GU

GU
Photo by Sebastian Otto © 2001

gu |goō|, the;

human being, first discovered in 1974; can be found singing, playing instruments, djing vinyl, writing music and/or about life, relationships and music; developed a habit of spreading funky music on vinyl via Our Label Records; writes a column for Enlace Funk Magazine; featured regularly on the club nights Urban Jazz Groove and Juke Joint Music; partly involved in the music groups The Undecided, Yankee Sandwich, Alder Ego and temporary projects of all sorts; shares his record collection on his weekly radio program Home Diggin’; associated with Keb Darge, Henry Storch, Nia Saw, The Sweet Vandals, Jazzman Gerald, The New Mastersounds, Osaka Monaurail, Diesler, Andy Smith, Guy Hennigan, Smoove and others; developed addictive tendencies when it comes to shopping for recorded music, especially vinyl; believes in love, life and respect.

The early bird catches the worm “Countdown” Swim Two Birds

The bass rumbles threateningly on the opener “Golden Eye”, the guitar moans and twangs to the uncompromising beat of the drums, while Michael Gross blows the trumpet like the late Herb Alpert. GU’s pithy voice mercilessly makes fun of the 007 films and introduces the Bremen band Swim Two Birds, who are presenting their third album here. With “Countdown“, the septet has presented a damn good, pretty cheeky and musically captivating product. Achim Gätjen or one of his colleagues probably brought a few old LPs, including “Ventures In Space” and Duane Eddy’s “The Twang’s The Thang” into the studio – the album follows in their footsteps.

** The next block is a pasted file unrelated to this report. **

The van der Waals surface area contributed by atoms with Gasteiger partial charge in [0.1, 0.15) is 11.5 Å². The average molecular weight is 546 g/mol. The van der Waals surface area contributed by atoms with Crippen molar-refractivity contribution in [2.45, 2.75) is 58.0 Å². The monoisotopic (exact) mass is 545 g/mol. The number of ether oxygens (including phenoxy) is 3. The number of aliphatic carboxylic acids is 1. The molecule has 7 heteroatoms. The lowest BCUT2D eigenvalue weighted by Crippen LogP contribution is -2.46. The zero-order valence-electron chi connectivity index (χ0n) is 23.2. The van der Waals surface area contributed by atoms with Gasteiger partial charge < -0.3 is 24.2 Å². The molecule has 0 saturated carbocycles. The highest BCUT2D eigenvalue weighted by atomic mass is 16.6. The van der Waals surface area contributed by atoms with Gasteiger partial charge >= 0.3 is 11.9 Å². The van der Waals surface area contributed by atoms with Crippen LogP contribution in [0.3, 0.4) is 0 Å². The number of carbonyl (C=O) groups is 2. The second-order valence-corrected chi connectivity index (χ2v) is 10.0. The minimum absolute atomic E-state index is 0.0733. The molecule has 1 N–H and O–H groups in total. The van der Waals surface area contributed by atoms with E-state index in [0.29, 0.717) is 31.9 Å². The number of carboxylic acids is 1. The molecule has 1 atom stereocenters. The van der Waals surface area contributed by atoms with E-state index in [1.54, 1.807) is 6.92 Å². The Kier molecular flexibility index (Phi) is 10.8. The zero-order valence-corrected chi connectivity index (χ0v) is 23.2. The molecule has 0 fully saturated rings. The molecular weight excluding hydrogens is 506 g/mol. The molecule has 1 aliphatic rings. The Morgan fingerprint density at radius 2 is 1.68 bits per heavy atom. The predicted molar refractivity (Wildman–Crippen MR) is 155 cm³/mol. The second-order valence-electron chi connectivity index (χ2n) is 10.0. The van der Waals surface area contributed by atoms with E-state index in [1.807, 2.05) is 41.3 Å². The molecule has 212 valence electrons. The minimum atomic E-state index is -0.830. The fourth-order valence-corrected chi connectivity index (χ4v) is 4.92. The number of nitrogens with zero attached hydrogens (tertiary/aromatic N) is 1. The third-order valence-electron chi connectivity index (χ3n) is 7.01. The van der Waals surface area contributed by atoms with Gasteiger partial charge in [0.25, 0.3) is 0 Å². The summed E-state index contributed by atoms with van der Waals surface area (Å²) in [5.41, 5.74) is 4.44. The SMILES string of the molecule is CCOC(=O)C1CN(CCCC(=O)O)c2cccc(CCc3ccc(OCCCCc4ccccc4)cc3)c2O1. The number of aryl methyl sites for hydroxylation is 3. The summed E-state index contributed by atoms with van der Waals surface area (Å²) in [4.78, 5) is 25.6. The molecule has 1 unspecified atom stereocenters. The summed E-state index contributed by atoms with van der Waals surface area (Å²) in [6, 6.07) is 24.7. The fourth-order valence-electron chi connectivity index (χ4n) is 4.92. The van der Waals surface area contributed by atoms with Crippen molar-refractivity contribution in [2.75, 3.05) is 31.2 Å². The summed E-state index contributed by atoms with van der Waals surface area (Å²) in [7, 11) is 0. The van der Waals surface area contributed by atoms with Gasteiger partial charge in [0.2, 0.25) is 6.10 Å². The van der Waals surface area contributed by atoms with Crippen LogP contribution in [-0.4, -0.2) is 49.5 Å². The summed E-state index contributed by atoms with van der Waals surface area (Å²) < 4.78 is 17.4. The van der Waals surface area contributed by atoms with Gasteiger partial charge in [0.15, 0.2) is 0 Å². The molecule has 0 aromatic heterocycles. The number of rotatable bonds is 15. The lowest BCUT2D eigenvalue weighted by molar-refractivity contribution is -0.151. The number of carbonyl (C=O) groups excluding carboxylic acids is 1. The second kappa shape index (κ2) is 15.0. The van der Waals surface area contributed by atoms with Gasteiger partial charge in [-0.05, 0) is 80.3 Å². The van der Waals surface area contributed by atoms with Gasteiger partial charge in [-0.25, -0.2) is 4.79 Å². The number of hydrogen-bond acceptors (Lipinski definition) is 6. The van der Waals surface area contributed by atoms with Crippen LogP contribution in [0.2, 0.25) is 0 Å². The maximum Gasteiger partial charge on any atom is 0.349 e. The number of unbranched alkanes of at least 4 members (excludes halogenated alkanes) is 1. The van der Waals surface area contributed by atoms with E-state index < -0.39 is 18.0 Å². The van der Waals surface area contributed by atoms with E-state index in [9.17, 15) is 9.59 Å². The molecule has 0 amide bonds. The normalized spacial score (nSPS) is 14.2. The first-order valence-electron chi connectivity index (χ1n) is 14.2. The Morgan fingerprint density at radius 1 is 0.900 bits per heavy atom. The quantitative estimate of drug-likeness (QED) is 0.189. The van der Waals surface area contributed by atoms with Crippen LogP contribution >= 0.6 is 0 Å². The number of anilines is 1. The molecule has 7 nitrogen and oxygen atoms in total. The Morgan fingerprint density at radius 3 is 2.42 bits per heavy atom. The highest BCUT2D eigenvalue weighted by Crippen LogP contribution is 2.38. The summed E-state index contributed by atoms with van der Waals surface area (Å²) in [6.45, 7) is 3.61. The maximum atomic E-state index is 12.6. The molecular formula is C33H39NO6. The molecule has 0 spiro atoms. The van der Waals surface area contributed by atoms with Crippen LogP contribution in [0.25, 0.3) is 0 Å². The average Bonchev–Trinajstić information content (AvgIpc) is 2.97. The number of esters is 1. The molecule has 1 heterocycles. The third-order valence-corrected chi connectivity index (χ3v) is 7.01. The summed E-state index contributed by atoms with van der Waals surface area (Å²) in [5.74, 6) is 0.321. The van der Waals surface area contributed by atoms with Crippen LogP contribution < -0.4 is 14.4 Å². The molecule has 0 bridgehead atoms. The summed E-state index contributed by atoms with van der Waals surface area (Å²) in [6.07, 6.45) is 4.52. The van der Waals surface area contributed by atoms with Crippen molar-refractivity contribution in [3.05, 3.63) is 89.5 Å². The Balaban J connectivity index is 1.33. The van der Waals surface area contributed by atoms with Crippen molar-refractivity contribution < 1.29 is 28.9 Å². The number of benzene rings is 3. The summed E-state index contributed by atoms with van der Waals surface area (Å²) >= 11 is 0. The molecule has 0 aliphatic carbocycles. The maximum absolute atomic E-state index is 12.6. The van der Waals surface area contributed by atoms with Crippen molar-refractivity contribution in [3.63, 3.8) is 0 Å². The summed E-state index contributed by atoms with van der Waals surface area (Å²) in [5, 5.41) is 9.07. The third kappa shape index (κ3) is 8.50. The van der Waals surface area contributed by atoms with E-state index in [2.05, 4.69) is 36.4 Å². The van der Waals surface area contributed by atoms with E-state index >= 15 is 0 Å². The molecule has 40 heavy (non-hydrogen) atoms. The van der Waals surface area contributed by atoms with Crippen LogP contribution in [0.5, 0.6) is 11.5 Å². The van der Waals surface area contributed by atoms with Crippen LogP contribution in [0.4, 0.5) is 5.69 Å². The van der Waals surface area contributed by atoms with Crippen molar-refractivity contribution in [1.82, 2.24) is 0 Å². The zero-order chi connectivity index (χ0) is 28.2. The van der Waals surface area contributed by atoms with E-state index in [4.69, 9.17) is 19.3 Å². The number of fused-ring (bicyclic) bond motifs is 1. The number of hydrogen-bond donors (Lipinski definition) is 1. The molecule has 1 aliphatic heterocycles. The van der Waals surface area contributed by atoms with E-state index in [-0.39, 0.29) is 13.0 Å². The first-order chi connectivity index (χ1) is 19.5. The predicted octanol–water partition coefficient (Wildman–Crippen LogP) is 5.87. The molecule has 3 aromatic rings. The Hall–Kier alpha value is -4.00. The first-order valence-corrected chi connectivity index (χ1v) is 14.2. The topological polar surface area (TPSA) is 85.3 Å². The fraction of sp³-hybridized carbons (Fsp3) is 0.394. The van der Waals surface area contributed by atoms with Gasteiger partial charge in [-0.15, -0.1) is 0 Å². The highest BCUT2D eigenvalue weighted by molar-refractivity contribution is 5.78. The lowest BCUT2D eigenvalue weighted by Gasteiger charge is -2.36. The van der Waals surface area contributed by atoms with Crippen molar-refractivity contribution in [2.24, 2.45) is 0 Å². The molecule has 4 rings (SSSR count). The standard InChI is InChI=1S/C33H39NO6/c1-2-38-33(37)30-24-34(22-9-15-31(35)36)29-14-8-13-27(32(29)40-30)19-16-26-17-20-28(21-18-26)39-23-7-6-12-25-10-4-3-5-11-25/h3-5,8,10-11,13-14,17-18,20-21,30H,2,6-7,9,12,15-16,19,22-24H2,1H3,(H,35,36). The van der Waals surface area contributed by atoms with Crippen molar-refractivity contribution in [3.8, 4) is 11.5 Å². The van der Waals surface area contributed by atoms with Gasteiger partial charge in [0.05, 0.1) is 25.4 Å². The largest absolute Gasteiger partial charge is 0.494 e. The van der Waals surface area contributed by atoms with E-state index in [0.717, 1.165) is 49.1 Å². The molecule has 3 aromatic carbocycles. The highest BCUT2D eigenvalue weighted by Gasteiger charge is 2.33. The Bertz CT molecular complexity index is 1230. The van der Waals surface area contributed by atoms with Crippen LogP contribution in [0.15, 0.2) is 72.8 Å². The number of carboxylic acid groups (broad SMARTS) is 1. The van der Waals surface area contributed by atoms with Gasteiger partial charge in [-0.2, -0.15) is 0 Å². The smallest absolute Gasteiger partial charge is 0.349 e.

“Countdown” doesn’t fit into one category. Witty and literary lyrics close to the beat generation, pithy quotes from good old US radio shows, word-sound collages from dark wave movies, funky brass sections, sophisticated arrangements – all as crazy as Flann O’Brien’s stories. “I am not your friend – don’t call yourself my friend, because you’re not!”, warn Swim Two Birds in “Advice”, and “Lonely Road” conjures up the Lonesome Rider. It’s a bit of everything, rock, jazz, garage punk, alternative. They call it outlaw jazz themselves and whistle in “Here It Comes” like in “Big Noise Of Winneteka”.

The listener feels like Alice in Wonderland: riddles all around, shrill sounds, and – to be taken literally – colorful images swirl around him. That’s what happens when you put the disc in a PC or Mac and click through a world of sounds, images, texts and high-quality graphic videos. Only with these sequences is the enjoyment that the experienced band serves up complete. “Countdown” is more than just a gripping alternative album, it is a small work of art. Welcome to the machine!

Frank Becker